Coming to you live from the midwest
So.. In case you missed the last blog post or my personal explosion of happiness on social media:
I AM CANCER FREE!!
Tomorrow marks one week since my PET scan made Monday, March 23rd an eternal holiday in my calendar. The past week has been crazy amazing adjusting to life back home and also just absorbing the news!
A little update of the past week's events:
- Well, sleeping Monday night was nearly impossible, knowing that I got to go HOME bright and early the next morning. It was harder to wrap my head around the fact that I had finally gotten AMAZING news because I was so use to the opposite. I still often think, "alright, where's the catch here?" I was up nearly two hours before my alarm was suppose to go off because there was NO way we were going to miss that flight home, not on my watch. I couldn't sleep and I was completely overwhelmed with the wonderful reality. I laid in bed and read my daily devotion in a book called Jesus Calling (which I would highly highly recommend by the way) and it woke me up even more to how amazing our God is. I really found comfort in the ending phrase "Remember that I never let go of your hand. Herein lies your security, which no one and no circumstance can take from you." It helped me to remember that my cancer is/was not apart of who I am, and it cannot/did not take my security that I find in Christ.
- As part of my typical morning getting ready at the extended stay, I read myself these notes one last time. This one rang so loudly. My life is now a testament to that!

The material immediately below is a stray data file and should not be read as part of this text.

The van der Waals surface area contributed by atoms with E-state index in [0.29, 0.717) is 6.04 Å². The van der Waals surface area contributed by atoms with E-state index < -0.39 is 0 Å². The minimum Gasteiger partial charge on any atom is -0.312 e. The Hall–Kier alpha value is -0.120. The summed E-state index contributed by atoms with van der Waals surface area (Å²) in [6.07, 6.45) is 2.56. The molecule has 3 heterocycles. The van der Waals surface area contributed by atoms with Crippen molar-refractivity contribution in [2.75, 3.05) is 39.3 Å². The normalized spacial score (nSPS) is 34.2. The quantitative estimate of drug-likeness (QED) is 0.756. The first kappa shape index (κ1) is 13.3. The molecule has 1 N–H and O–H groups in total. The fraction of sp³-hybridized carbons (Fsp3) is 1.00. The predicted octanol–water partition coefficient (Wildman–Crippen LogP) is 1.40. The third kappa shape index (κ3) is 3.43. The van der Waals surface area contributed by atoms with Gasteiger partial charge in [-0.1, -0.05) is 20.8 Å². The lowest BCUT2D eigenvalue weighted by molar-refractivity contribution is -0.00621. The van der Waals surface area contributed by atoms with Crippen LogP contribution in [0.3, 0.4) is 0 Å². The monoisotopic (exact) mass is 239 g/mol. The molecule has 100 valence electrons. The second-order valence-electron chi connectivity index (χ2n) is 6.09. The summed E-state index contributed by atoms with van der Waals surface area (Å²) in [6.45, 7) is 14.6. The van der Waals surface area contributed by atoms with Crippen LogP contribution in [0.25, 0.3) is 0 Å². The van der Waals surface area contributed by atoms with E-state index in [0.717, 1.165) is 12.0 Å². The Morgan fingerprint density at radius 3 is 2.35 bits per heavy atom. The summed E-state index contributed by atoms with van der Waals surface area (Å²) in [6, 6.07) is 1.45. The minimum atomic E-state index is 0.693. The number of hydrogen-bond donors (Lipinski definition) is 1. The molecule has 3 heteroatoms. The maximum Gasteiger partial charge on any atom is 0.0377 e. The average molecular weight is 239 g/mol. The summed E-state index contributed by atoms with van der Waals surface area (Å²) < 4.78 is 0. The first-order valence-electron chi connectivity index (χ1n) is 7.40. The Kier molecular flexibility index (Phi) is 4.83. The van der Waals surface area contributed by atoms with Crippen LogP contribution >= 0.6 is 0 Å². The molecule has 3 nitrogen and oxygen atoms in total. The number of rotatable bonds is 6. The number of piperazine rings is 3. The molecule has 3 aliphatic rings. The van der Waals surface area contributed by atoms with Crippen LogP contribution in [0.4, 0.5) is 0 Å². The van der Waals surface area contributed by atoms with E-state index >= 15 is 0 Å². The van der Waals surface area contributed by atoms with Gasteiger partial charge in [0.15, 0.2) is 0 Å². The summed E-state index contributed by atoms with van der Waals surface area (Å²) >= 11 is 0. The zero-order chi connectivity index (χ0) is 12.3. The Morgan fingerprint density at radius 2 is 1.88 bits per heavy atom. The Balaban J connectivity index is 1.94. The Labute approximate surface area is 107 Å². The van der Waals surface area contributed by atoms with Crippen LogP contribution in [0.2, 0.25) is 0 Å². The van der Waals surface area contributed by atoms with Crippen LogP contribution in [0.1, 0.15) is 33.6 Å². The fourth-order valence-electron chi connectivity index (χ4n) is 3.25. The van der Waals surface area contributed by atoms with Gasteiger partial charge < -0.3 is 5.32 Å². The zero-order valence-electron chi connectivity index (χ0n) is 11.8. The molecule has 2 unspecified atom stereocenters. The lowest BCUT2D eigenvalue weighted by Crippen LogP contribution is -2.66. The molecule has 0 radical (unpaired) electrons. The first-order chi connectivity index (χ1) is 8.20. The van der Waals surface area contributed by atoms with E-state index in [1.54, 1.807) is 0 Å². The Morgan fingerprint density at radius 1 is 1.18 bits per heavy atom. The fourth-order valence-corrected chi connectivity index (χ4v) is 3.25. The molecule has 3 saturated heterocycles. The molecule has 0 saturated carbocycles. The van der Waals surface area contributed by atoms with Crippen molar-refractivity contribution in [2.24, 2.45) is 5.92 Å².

- Looking out the window of that plane as we were taking off is something I will never forget. It was like some corny part of a movie with a fairy tale ending - except it was even better. My mom and I both held each other and bawled like absolute babies. (I think the lady sitting next to us thought I had a fear of flying or something because she was definitely staring and I didn't stop sobbing until we were safely in the air out of Mesa). It was an incredible feeling to leave knowing that I would not be needing to return, at least not unless I wanted to. I constantly thought to myself that the last time I had been on a plane I had a rare and aggressive cancer and I had no idea what I was really getting myself into or where life would lead me. Sooo.. saying that I was happy on that plane home is an ultimate understatement of what I felt.
- When we landed I had another fairytale movie moment waiting for me. As I walked to the baggage claim, I saw some skinny little thing with a kid on her hip jumping up and down with a neon pink poster, and I was like "yep, that HAS to be my sister." I completely lost all composure, as if I had forgotten that I was in a public setting. I cannot tell you how amazing it was to see corn fields, to hear "you have landed in Omaha, NE is it 12:37 PM" coming off the plane, and to say "I AM HOME!"
- After getting our bags and regaining composure for about 30 seconds, I had yet another little moment as I saw Lisa pull up ready to bring me to my new home (her house). I had no cares for the fact that it was rainy and 30 degrees, or that I still had my sunglasses and flip flops on, or that I had just left sunny hot weather. I was on what you would call cloud nine.